Please use this identifier to cite or link to this item:
|Title:||Mechanical properties of single electrospun drug-encapsulated nanofibres|
|Citation:||Chew, S.Y., Hufnagel, T.C., Lim, C.T., Leong, K.W. (2006-08-14). Mechanical properties of single electrospun drug-encapsulated nanofibres. Nanotechnology 17 (15) : 3880-3891. ScholarBank@NUS Repository. https://doi.org/10.1088/0957-4484/17/15/045|
|Abstract:||The mechanical and structural properties of a surface play an important role in determining the morphology of attached cells, and ultimately their cellular functions. As such, mechanical and structural integrity are important design parameters for a tissue scaffold. Electrospun fibrous meshes are widely used in tissue engineering. When in contact with electrospun scaffolds, cells see the individual micro-or nanofibres as their immediate microenvironment. In this study, tensile testing of single electrospun nanofibres composed of poly(ε-caprolactone) (PCL), and its copolymer, poly(caprolactone-co-ethyl ethylene phosphate) (PCLEEP), revealed a size effect in the Young's modulus, E, and tensile strength, σT. Both strength and stiffness increase as the fibre diameter decreases from bulk (∼5νm) into the nanometre region (200-300nm). In particular, E and σT of individual PCL nanofibres were at least two-fold and an order of magnitude higher than that of PCL film, respectively. PCL films were observed to have more pronounced crystallographic texture than the nanofibres; however no difference in crystalline fraction, perfection, or texture was detected among the various fibres. When drugs were encapsulated into single PCLEEP fibres, mechanical properties were enhanced with 1-20wt% of loaded retinoic acid, but weakened by 10-20wt% of encapsulated bovine serum albumin. This understanding of the effect of size and drug and protein encapsulation on the mechanical properties of electrospun fibres may help in the optimization of tissue scaffold design that combines biochemical and biomechanical cues for tissue regeneration. © IOP Publishing Ltd.|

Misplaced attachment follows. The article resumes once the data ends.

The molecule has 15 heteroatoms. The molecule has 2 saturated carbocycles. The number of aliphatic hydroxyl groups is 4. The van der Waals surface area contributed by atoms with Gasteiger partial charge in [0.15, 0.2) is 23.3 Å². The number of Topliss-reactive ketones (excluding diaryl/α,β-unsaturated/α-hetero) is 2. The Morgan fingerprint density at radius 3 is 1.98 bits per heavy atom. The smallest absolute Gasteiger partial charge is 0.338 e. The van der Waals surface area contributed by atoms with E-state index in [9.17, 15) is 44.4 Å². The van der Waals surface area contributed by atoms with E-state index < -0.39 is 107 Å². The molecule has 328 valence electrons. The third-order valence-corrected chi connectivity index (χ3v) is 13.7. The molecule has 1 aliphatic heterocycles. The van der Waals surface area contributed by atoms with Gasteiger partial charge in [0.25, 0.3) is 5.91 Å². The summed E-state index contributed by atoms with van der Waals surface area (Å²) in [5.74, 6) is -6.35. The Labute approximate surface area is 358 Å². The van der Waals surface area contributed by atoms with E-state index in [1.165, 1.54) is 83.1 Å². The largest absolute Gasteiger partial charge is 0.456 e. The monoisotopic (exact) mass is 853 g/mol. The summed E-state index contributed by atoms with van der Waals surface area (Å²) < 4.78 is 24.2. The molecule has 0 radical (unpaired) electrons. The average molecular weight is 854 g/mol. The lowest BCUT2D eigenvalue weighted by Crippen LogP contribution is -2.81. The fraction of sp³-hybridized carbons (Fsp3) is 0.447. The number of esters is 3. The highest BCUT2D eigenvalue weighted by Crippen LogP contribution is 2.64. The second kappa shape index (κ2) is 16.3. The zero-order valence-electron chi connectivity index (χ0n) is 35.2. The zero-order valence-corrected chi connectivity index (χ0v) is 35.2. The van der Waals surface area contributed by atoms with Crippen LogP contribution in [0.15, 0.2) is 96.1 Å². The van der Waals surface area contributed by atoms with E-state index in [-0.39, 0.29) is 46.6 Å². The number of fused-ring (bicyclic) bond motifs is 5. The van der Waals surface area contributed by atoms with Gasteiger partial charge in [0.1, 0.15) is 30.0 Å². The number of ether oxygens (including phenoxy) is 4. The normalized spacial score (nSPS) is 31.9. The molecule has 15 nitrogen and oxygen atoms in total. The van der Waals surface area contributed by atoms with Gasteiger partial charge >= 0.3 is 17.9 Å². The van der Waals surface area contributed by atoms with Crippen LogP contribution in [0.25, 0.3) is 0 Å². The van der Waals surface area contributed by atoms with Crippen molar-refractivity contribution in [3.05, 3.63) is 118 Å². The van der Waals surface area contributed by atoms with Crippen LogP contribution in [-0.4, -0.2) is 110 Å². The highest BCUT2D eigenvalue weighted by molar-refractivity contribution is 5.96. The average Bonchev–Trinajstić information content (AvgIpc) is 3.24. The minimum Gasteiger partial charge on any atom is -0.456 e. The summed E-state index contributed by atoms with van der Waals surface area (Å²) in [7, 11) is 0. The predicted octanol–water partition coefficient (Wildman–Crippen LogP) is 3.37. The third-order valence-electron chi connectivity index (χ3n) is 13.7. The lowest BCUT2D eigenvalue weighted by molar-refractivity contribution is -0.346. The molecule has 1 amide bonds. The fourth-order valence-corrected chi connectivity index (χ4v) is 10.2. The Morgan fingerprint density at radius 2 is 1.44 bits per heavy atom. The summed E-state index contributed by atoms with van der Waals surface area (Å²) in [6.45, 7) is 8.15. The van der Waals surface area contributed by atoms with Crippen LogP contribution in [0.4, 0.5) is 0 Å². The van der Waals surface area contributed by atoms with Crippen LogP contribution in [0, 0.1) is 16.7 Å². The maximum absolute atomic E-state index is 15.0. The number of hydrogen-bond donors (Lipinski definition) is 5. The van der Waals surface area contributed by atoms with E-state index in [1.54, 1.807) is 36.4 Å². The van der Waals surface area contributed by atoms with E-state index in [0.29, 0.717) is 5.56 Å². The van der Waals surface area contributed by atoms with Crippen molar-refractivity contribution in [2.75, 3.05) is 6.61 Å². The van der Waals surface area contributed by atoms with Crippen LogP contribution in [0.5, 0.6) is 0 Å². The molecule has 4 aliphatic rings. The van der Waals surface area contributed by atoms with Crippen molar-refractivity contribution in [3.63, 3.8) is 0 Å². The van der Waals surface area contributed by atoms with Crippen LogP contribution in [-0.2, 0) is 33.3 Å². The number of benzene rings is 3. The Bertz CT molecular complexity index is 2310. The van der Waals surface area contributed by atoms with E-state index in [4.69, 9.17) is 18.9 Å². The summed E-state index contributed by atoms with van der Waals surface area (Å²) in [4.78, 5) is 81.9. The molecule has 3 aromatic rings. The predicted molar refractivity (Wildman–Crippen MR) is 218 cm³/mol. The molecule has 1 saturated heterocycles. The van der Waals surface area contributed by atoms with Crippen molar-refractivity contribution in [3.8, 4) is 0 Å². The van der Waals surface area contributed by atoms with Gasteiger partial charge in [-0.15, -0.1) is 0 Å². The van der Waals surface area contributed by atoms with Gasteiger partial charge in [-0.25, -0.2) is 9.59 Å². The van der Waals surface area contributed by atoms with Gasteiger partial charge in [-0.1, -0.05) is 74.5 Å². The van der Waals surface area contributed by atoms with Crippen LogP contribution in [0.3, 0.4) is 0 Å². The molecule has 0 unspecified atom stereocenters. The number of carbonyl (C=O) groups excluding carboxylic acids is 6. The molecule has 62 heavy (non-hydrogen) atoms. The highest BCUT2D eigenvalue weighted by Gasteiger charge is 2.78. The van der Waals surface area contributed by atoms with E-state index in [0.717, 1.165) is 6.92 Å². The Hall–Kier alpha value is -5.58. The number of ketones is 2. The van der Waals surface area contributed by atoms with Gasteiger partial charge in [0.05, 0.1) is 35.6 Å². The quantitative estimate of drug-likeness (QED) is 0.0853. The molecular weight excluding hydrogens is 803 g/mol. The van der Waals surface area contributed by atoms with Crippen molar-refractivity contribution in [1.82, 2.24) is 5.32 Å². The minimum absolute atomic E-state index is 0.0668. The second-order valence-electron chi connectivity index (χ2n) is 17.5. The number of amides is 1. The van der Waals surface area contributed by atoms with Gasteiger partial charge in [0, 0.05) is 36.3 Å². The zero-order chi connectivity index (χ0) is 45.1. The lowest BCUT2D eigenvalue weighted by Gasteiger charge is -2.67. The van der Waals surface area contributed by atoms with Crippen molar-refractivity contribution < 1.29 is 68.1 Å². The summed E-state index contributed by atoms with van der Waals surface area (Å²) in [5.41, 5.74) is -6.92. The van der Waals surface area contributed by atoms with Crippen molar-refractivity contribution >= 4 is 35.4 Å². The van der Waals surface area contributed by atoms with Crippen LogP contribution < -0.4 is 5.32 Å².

|Appears in Collections:||Staff Publications|
Show full item record
Files in This Item:
There are no files associated with this item.
checked on Jul 16, 2018
WEB OF SCIENCETM
checked on Jul 16, 2018
checked on May 25, 2018
Items in DSpace are protected by copyright, with all rights reserved, unless otherwise indicated.